Why You Need Good Sex

Not just sex--good sex. Read up on some of the latest research on female orgasms

Why We Need Good Sex

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What makes for stellar sex is user-defined, but science is showing we may need what we like. Dr. Jim Pfaus of Concordia University— whose work Naomi Wolf relies on in her latest book, Vagina: A New Biography—is pioneering studies that explain why we shouldn’t settle for subpar sessions.

1. No sex is better than bad sex
In a recent study published in the Archives of Sexual Behavior, Pfaus injected a group of female rats with a hormonal primer to stimulate ovulation. He then injected half of those rats with another chemical that prevented them from experiencing any sexual pleasure. The ovulating rats still able to enjoy sex exhibited signs of wanting to mate, while those ovulating but primed to not experience pleasure didn’t want to have intercourse at all. This finding—which Pfaus calls “probably the most astonishing thing I’ve ever seen in my lab”—suggests that while hormones motivate us to have sex, the potential of bad sex can override this impulse.

2. Sex drive = Life drive
Seeking out—and having— good sex is a self-perpetuating cycle. The neurotransmitter dopamine—which “focuses your attention on something you really want to go after,” explains Pfaus—gives us the confidence to approach mates we think will provide the most pleasure, while good sex releases opioids, which further stoke the fire. Bonus: Other research (not conducted by Pfaus) shows sexually derived dopamine can motivate us in other areas of life.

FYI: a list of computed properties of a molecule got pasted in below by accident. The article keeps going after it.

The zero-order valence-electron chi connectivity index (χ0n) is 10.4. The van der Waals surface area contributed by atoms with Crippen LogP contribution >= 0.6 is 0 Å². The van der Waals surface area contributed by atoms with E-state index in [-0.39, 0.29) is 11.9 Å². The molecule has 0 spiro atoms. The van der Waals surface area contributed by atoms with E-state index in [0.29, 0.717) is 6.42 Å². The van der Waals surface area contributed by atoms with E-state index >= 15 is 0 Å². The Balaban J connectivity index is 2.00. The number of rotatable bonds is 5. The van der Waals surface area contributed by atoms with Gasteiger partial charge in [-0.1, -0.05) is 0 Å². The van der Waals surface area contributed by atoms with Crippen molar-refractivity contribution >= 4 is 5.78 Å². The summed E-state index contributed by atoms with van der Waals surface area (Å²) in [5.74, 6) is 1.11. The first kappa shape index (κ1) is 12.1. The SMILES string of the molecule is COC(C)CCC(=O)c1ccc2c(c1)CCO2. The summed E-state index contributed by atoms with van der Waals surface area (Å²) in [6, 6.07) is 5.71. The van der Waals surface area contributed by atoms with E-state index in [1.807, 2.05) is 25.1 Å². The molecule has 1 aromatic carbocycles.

3. We can’t fall in love without it
After amazing sex, dopamine levels spike the next time we see our partner because our brains are anticipating getting more of the same. (Even a photo can do the trick: Another of Pfaus’s studies—this one published in the Journal of Sexual Medicine—found that levels of the neurotransmitter surged when subjects were shown pictures of their partners, even more than when they were shown pornographic images!) “When you look at desire in the brain, it occupies a certain space in the cortex and sub-cortical area,” he explains. “Romantic love occupies a different space, but there is significant overlap—which means you can’t really be in love with someone without desiring them sexually.” On the flip side, when dopamine levels fizzle—indicating flagging desire—so too can your love connection.

4. It’s an all-natural fix for low desire
While Viagra’s artificially induced erection can snap a man out of a sexual rut, it doesn’t have the same effect on us. “Women are way more likely to experience the increase in [blood flow to the vagina] as an increase in sexual arousal when they’re ovulating than when they’re not,” explains Pfaus. To create a drug that turns a woman on, researchers need to either combine testosterone— a by-product of ovulation that makes our brains feel desire—with Viagra, or create a pill that can calibrate the full spectrum of brain chemicals (testosterone and dopamine, among others) that make us feel like having sex. We’re at least three years away from seeing either of these options on the market, according to Pfaus—but don’t despair. “All these drugs do is prime the brain,” he explains, “which a patient lover [read: someone who does what you need] can easily do.” As for how to proceed if you’ve fallen into a pattern of ho-hum sex with your partner? Switch times, locations, clothes, positions or language to stir your desire—dopa-mine thrives on the unpredictable.

Read Jessica Johnson’s take on Naomi Wolf’s Vagina: A New Biography in the October issue of FLARE